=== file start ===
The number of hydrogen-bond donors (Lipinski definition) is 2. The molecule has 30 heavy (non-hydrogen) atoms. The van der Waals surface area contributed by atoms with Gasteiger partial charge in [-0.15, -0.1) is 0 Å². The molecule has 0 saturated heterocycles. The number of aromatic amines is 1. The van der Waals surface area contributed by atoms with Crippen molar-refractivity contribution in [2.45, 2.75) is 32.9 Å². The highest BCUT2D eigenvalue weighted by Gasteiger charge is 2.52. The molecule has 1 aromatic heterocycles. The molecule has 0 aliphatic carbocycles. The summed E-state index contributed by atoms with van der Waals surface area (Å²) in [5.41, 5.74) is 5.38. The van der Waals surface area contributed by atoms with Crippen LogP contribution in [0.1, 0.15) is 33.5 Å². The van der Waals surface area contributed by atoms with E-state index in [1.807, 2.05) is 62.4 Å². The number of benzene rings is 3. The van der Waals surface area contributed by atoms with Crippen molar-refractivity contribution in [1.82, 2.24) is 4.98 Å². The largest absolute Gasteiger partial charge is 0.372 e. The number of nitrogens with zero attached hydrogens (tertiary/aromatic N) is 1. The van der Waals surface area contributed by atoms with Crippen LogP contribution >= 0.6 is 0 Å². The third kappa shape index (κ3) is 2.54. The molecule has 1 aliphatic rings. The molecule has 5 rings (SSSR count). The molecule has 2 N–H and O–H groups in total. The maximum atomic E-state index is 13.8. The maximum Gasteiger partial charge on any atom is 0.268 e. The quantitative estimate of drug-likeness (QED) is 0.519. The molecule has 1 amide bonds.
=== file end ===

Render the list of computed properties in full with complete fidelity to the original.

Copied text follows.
The number of hydrogen-bond donors (Lipinski definition) is 2. The molecule has 30 heavy (non-hydrogen) atoms. The van der Waals surface area contributed by atoms with Gasteiger partial charge in [-0.15, -0.1) is 0 Å². The molecule has 0 saturated heterocycles. The number of aromatic amines is 1. The van der Waals surface area contributed by atoms with Crippen molar-refractivity contribution in [2.45, 2.75) is 32.9 Å². The highest BCUT2D eigenvalue weighted by Gasteiger charge is 2.52. The molecule has 1 aromatic heterocycles. The molecule has 0 aliphatic carbocycles. The summed E-state index contributed by atoms with van der Waals surface area (Å²) in [5.41, 5.74) is 5.38. The van der Waals surface area contributed by atoms with Crippen LogP contribution in [0.1, 0.15) is 33.5 Å². The van der Waals surface area contributed by atoms with E-state index in [1.807, 2.05) is 62.4 Å². The number of benzene rings is 3. The van der Waals surface area contributed by atoms with Crippen molar-refractivity contribution in [1.82, 2.24) is 4.98 Å². The largest absolute Gasteiger partial charge is 0.372 e. The number of nitrogens with zero attached hydrogens (tertiary/aromatic N) is 1. The van der Waals surface area contributed by atoms with Crippen LogP contribution >= 0.6 is 0 Å². The third kappa shape index (κ3) is 2.54. The molecule has 1 aliphatic rings. The molecule has 5 rings (SSSR count). The molecule has 2 N–H and O–H groups in total. The maximum atomic E-state index is 13.8. The maximum Gasteiger partial charge on any atom is 0.268 e. The quantitative estimate of drug-likeness (QED) is 0.519. The molecule has 1 amide bonds.